Schurman: There are tremendous advantages to the Tour season including a playoff format and the start-up in the Fall, but the downside is there is no end or off-season. As things go, we are headed more and more toward the Greg Norman vision of a world tour with $10M purses. BTW I am an Azinger fan but this week he was quite flat as were the numbers of spectators.
Kaplan: I didn’t see it because I spent the vast majority of the weekend watching football to see who would end up playing my 49ers this weekend (turned out to be the Minnesota Vikings), but I’m not surprised that the broadcasters weren’t into it. The Sentry is essentially an exhibition tournament and it’s almost impossible to get excited about the golf season until the Farmers, at the very earliest. As a rule of thumb, golf broadcasters are generally among the dullest, but I can’t possibly blame them for their lack of enthusiasm in this instance.
Quinn: When you already have a Paul Azinger capable of saying, out loud; “he has to legislate this putt,” and a Gary Koch constantly interrupting so he can talk over everyone, and a Nick Faldo making silly Dickensian references to remind all us commoners that he be a ‘Sir’ from over the pond, how do you improve on that? Can’t stand the audio on any golf coverage. Mercifully the tracers have almost totally replaced the inane and useless ‘ball in the air shot’ so all that’s left is for golf-knowledgeable announcers —on neither Red Bull nor ego trips — to quietly and calmly add a little something to what the screen has already shown knowledgeable viewers. There you have the definition of a pipe dream. At least that’s now legal in Canada.
Mumford: It was abominable. Dan Hicks must have mentioned Xander Schauffele’s dad as his only caddie a million times; Paul Azinger never got out of low gear; and the rest of them filled every conceivable bit of airtime with so much meaningless drivel, that the only solution is the mute button. One curious bit of humour occurred when an open mic caught Patrick Cantlay and his caddie in an exchange, but the Tour / NBC censors shut that down because of some profanity. Is this the Hallmark channel? If ever a broadcast needed re-tooling, this is it. And we’re only in week 1!
The Tournament of Champions was the first PGA Tour event since Patrick Reed was embroiled in an alleged cheating scandal at the Hero World Challenge in December. He got a lot of attention for his golf at Kapalua and occasional references to the fans getting on his case in Australia over the Rules incident but otherwise, no explanation from the Tour, little mention by the broadcasters at NBC/Golf Channel and virtually no accountability. It’s almost like the infraction never happened. Are you OK with this or should more be made of it?
Deeks: Much more should be made of it, but don’t expect the players or the Tour or the networks or an announcer with journalistic integrity to do it. Hear no evil, see no evil, speak no evil. Leave the controversy to Washington. It’s all blancmange on the Tour, but unfortunately, the mange has set in.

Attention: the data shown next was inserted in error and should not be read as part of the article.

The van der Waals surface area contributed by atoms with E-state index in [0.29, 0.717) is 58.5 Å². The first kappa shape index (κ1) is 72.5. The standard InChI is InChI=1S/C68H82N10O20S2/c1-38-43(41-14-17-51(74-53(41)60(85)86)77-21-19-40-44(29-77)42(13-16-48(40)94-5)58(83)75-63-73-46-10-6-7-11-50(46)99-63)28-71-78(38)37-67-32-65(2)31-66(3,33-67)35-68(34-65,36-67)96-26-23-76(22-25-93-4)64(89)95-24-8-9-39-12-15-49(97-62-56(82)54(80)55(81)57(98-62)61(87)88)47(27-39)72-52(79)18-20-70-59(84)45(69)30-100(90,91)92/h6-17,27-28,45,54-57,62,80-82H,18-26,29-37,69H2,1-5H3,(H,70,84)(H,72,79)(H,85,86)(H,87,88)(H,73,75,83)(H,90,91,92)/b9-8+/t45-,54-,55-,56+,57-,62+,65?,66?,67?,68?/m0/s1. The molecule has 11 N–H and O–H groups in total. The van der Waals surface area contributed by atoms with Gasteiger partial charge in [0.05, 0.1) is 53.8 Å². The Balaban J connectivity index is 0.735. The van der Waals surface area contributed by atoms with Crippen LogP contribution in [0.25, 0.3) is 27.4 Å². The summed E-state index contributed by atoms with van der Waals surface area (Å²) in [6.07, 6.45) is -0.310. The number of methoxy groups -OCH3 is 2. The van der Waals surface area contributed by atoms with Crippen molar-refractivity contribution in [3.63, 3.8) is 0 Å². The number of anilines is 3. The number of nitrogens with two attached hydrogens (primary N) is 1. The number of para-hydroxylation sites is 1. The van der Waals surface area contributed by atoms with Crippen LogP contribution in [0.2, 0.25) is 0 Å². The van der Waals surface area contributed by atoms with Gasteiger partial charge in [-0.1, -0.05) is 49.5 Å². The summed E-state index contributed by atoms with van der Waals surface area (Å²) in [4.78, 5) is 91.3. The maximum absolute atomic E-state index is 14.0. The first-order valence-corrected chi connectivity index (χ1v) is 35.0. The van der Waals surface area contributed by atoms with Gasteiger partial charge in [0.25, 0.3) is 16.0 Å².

Loughry: Reed. Well, I did hear a little about Reed by the announcers, it wasn’t very specific, just casual references (I’m paraphrasing) like; Reed more so than anybody should try to play without controversy, but the announcers never did dive into it. There was some mention towards the end of the round too when one fan yelled “CHEATER” just after his putt in the playoff. The interview after the playoff with Reed, the announcer could have asked a few hard questions, but didn’t. I don’t think this cloud will blow over anytime soon. I think Reed should address it, but I don’t think he will. If he doesn’t, I wouldn’t expect American fans to stop their chatter about it over the next few years. And let’s not forget, he did get penalized for that infraction at the Hero. Reed needs a good PR adviser and quick – and he should actually listen to them.
Schurman: Someone yelled out “Cheater” when Reed was putting on the last hole. This is a label he will wear forever because neither he nor the TOUR acted. Unfortunately, this is where we are headed in the future. People do emulate their role models and when the most powerful person in the world decimates institutions, lies without remorse, mocks people who expose him, insults long-standing moral and ethical codes and ignores even the slightest inclination toward honour and civility people will feel entitled to act in a similar way. Sleeping with the Devil isn’t a bad thing if you can live with yourself and tolerate your children.
Kaplan: Well, the Hero World Challenge is not a PGA Tour event so it makes sense that the tour would decide to treat the incident as if it had occurred in a vacuum. Reed’s reputation took a massive hit after that debacle and fans already don’t like the guy to begin with, so it’s not like anyone’s going to forget about it anytime soon. But what’s the point of bringing up the incident every time Reed takes a swing going forward? Should we put a little red “villain” tag next to Reed’s name and score whenever he is shown on TV? Of course not. The incident is just another chapter in the never-ending everybody vs. Patrick Reed saga, a story that will undoubtedly be one of the more captivating player histories when it is ultimately compiled decades from now.
Quinn: It seems that Ponte Vedra has accepted the mind-boggling Reed version that the camera angle was to blame, that twice brushing back the Bahamian sand did not improve his lie (ahem), and that he didn’t do it intentionally — either time. No one else is buying that, certainly not those without access inside the ropes or TV booths. He was not sanctioned by the Tour, but the court of public opinion has made its decision. He’ll hear about it for the rest of his career.
Mumford: It makes me angry to see Reed competing. He cheated. Not accidentally. Not inadvertently. He wilfully broke the Rules. There’s no gray area here. He’s a cheater. The Tour should suspend him for at least a year, partly as a penalty – but most of all to say that cheating is not and will not be tolerated, no matter how talented or celebrated the player is. What makes me even more angry is the way everybody has just moved on. If anybody on the PGA Tour had any balls, they’d refuse to play with Reed in the field. He makes a mockery of the Rules, the Tour and everything that is good about golf. My biggest fear is that pro golf is moving to a “catch me if you can” environment as opposed to the honourable game it used to be. Even the media is culpable. Nobody seems willing to get in Reed’s face and hold him accountable. Very sad.